Parks’ project used DNA samples that were collected in a variety of ways. Some came from blood and tissue samples collected when goats were tranquilized and fitted with radio tracking collars. Other samples came from carcasses that were found, hunter kills biopsy darting and scat samples.
Parks’ research shows that habitat loss is not the issue, said WWU Wildlife Sciences Prof. David Wallin, who oversaw the student researchers’ work. “Much to our surprise, the biggest factor was roads.”
To decrease inbreeding that reduces the fitness of the herds, Parks’ research suggests that animals from other areas should be introduced to increase the number of goats and enhance genetic diversity.
Cougar populations are healthy throughout the Pacific Northwest. An estimated 1,900 to 2,100 cougars live in Washington. State wildlife managers collected more than 1,000 DNA samples from cougars killed by hunters, but they had not analyzed the data to check on the genetic diversity of the cats in different areas of the state.
Because cougars can travel over 100 kilometers, game managers were skeptical about limitations on movement by the big cats that could inhibit genetic diversity.
Warren said his grant from City Light, in the form of a research assistantship, allowed him to devote the summer of 2012 to data analysis, and to be ready in the fall to collaborate with Prof. Dietmar Schwarz, a population geneticist at Western Washington University.
Warren’s research shows that there are at least four separate populations of cougars in Washington with distinctly identifiable genetic markers: a group in the Wallowa Mountains, one in northeast Washington, one in the Cascades and another in the Olympics. The open country in eastern Washington, the Okanagan Valley and the Puget lowlands appear to generally discourage travel by the cougars, although, periodically people do encounter cougars in suburban areas of Puget Sound as young cougars disperse from more remote areas.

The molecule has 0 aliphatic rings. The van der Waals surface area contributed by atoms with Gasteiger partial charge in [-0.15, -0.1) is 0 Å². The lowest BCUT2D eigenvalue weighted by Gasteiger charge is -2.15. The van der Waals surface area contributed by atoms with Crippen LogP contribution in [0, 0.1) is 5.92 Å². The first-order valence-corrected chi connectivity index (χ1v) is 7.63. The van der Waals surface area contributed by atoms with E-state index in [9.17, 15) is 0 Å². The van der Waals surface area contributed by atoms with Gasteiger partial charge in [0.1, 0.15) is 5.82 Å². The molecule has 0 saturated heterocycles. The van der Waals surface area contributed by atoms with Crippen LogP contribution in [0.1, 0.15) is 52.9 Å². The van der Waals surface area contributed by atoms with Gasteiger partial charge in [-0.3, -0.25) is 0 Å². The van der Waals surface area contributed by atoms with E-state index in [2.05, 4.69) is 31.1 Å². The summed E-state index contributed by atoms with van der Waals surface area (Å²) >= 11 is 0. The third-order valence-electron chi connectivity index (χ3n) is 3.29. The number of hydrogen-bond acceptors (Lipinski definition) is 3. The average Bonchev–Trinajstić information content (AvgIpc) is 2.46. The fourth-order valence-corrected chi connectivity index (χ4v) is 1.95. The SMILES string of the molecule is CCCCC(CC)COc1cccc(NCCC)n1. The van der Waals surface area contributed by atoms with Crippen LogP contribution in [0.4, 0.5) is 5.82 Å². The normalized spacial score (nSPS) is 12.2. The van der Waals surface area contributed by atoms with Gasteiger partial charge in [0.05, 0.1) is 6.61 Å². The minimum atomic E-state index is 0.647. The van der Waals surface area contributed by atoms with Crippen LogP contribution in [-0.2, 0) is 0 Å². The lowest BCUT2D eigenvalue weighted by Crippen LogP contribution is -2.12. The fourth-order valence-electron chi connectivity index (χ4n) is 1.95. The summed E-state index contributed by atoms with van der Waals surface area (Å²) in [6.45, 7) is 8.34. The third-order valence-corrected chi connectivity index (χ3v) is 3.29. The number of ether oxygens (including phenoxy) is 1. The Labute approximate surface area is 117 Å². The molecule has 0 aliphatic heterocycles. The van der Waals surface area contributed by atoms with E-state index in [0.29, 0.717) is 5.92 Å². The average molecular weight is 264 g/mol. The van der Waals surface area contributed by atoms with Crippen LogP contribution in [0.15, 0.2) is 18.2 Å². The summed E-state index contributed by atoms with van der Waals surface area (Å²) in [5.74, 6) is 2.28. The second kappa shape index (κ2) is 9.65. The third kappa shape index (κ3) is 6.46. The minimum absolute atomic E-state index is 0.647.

The findings suggest that state game managers should treat those populations individually when making management decisions such as how many cougar licenses to issue in different areas of the state, Wallin said.
Seattle City Light’s Wildlife Research Program is an element of the wildlife mitigation plan that the City of Seattle, resources agencies, tribes, and other interveners agreed upon when the Skagit River Hydroelectric Project was granted a new license from the Federal Energy Regulatory Commission in 1995. Through the program, City Light awards grants each year to wildlife research projects that improve our understanding of wildlife in the North Cascades and that give new researchers opportunities to apply sound scientific studies at the region's universities. Each year, grant recipients are selected through a competitive evaluation process led by City Light and the federal and state wildlife and resource management agencies.
The Wildlife Society is an international organization with a mission to represent and serve the professional community of scientists, managers, educators, technicians, planners, and others who work actively to study, manage, and conserve wildlife and its habitats worldwide. The 2013 Washington/Oregon meeting where the award winners were selected was attended by approximately 250 professional biologists, university faculty members, and graduate and undergraduate students from across the two states. Les Eberhardt was a wildlife ecologist with Pacific Northwest Lab, who died in a plane crash in 1992. Seattle City Light is the 10th largest public electric utility in the United States. It has some of the lowest cost customer rates of any urban utility, providing reliable, renewable and environmentally responsible power to nearly 1 million Seattle area residents. City Light has been greenhouse gas neutral since 2005, the first electric utility in the nation to achieve that distinction.